The Jewish educational network in the city developed greatly after the war. In 1919, a four-year Yiddish school of the Tzisha stream was founded. In 1930, the school also had a kindergarten and a library. Most of the students were children of workers and tradesmen of modest means, and approximately half of them were free from paying tuition fees. Several Hebrew schools were also set up in Wołkowysk. The first of them was opened at the end of the First World War through the efforts of two local teachers. The Polish government did not recognize it, and its budget was met through tuition fees. The Hebrew school also had a kindergarten. The most important Hebrew school was that of the Tarbut network. Even though it also ran as a private school and collected tuition fees, it earned the recognition of the Polish education ministry and its graduates were able to continue their studies in accredited high schools. The Tarbut School had a large Hebrew library, and had great influence on the Zionist life of the city. In 1931, a religious Zionist Hebrew school was opened in the city.
It joined the Yavneh network, and earned a name for its high level and good teachers. Its principal, Dr. Szajb, was chosen for his task through the recommendation of the chairman of the Torah Vaavoda movement of Eastern Galicia. In 1931, the teacher Neuman opened a populist private school called Kadima. The language of instruction at Kadima was Polish, and it supported the official government curriculum, adding in subjects such as Hebrew, Bible, and Jewish history. The old Talmud Torah also existed during those years. Some of the Jewish students studied in the government primary school.
Several Jewish high schools functioned in Wołkowysk. The chief one was the Herzlia Hebrew gymnasium (founded in 1926, and joined the Tarbut network in 1928), which earned government accreditation in 1932. Aside from general subjects, the curriculum included Bible, Mishna, Talmud, Jewish history and Hebrew literature. Students from other towns studied there, and some of them received an exemption from tuition. Some of its graduates later became well known, including: The Haganah commander Eliahu Golomb; the Habima actor Rafael Kletzkin; and Israeli Prime Minister Yitzchak Shamir. There was also a Yavneh commercial high school in the city, that earned government accreditation and taught English as a foreign language; as well as a private commercial high school called the TK'A Commercial High School under the supervision of the Broida school network (founded in 1937). Some of the Jewish youths studied in the local government gymnasium.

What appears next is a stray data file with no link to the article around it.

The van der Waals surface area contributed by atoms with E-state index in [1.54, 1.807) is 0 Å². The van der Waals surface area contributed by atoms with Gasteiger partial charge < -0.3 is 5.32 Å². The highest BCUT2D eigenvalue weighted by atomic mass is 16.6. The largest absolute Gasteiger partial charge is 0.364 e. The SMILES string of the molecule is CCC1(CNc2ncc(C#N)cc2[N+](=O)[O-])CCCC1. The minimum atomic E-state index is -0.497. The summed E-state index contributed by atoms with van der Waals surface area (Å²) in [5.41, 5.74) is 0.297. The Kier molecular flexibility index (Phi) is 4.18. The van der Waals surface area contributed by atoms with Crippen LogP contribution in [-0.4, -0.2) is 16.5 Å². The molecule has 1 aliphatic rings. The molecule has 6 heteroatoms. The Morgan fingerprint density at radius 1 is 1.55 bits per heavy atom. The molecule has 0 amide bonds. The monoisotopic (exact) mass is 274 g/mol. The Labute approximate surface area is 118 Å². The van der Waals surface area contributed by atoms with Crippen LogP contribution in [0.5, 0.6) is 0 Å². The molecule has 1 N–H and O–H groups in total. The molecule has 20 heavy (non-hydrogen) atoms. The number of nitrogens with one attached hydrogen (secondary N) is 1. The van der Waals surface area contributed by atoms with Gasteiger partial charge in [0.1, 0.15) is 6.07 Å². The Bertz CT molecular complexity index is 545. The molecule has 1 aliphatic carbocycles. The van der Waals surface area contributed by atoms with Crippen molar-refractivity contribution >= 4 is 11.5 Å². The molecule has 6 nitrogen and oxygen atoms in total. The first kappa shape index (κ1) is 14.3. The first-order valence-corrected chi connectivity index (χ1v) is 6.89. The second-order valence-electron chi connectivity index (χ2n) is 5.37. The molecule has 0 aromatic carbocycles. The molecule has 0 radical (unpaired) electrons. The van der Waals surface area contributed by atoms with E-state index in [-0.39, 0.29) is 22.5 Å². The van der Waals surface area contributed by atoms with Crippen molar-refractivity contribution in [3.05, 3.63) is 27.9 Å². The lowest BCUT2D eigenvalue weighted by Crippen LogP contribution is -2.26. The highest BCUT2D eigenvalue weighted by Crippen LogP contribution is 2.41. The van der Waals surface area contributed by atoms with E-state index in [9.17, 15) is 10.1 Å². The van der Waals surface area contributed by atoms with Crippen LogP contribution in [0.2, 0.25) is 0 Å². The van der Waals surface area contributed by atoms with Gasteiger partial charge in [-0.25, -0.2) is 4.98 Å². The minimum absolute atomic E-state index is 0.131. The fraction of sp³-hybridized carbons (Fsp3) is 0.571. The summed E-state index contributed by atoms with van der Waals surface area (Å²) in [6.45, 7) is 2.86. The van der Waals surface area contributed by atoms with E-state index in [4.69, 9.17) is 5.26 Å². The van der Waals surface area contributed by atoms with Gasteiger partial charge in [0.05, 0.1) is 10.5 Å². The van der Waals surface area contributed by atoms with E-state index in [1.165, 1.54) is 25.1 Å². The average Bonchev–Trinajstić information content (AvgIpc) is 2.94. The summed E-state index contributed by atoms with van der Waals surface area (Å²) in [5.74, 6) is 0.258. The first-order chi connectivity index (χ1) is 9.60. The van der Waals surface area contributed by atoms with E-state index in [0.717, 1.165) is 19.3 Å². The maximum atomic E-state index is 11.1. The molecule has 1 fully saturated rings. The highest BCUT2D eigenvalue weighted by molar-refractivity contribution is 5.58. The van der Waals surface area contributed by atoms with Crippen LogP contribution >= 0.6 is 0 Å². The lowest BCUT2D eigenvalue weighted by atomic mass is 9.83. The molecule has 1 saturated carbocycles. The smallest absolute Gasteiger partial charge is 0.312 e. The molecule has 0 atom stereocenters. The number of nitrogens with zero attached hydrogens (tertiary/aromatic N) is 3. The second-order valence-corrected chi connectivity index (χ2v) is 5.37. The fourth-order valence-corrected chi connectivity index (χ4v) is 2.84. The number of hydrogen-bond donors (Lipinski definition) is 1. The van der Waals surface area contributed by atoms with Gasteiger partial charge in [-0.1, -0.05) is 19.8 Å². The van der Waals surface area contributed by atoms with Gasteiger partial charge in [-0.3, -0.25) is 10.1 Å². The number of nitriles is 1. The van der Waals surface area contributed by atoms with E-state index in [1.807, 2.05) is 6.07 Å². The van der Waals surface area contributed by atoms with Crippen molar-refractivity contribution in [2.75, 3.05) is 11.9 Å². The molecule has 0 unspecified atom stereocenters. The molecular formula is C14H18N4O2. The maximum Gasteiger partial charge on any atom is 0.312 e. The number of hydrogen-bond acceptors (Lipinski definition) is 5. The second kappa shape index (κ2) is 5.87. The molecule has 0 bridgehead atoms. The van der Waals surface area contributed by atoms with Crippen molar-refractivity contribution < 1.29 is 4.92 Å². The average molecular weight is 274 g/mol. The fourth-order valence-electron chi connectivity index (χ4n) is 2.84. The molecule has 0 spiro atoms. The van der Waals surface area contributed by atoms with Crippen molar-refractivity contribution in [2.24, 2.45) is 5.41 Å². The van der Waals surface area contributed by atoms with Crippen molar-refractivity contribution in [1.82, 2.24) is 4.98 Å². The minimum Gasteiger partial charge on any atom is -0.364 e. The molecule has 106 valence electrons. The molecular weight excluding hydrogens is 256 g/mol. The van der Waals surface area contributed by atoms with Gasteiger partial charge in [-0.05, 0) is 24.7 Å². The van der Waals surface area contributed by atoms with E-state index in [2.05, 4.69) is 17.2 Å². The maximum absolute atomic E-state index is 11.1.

|The Maccabee basketball team of Wołkowysk
From Wołkowysk: The Story of a Jewish-Zionist Community
During the late 1930s, with the increasing economic pressure and anti-Semitism, there was an increase of the number of people being supported by the assistance organizations, as well as the number of people emigrating, primarily to Latin American countries but also to the United States, to the extent that was possible with its difficult immigration laws. There was also aliya to the Land of Israel, despite the restrictions on aliya by the British Mandatory government.
During the Time of the Second World War
The Red Army entered Wołkowysk on September 17, 1939. The city became crowded with Jewish refugees who had fled from the areas of German occupation in western Poland. Some of the refugees found places in the homes of local Jews, but most of them lived in the synagogue, the Beis Midrashes, and other communal buildings. A military field kitchen was transported to the city square on a daily basis to distribute bread and soup to the refugees. Soviet government officials from Minsk, including many Jews, came to Wołkowysk and reorganized most areas of life. Local Jews as well, especially activists of the Polish Communist underground, were slotted for work in various government tasks. The Soviets nationalized the factories, large private stores and warehouses. The small shops were also closed within a brief period. Government shops were opened in their place. Several Jewish factory owners and large scale merchants were deported to far-off areas of the Soviet Union. Local tradesmen were organized into work cooperatives (artels) by trade. The Soviets opened workshops for the repair of train wagons, and many refugees worked in them, as well as in the factories. Some of the refugees were sent to work in the Soviet Union. All of the parties except for the Communist Party were declared illegal. Many of the local schools were closed, and the Soviet curriculum was imposed upon the others. The Yiddish school of the city reopened after some time, and Yiddish was set as the language of instructions in several other Jewish schools (all of them followed the Soviet curriculum). Later, the government changed the language of instruction from Yiddish to Byelorussian and Russian. Yiddish became a secondary course of study. Unemployment was eliminated during the time of Soviet rule. Most of the Jews were slotted in new positions and jobs. Almost all of them became accustomed to the new conditions.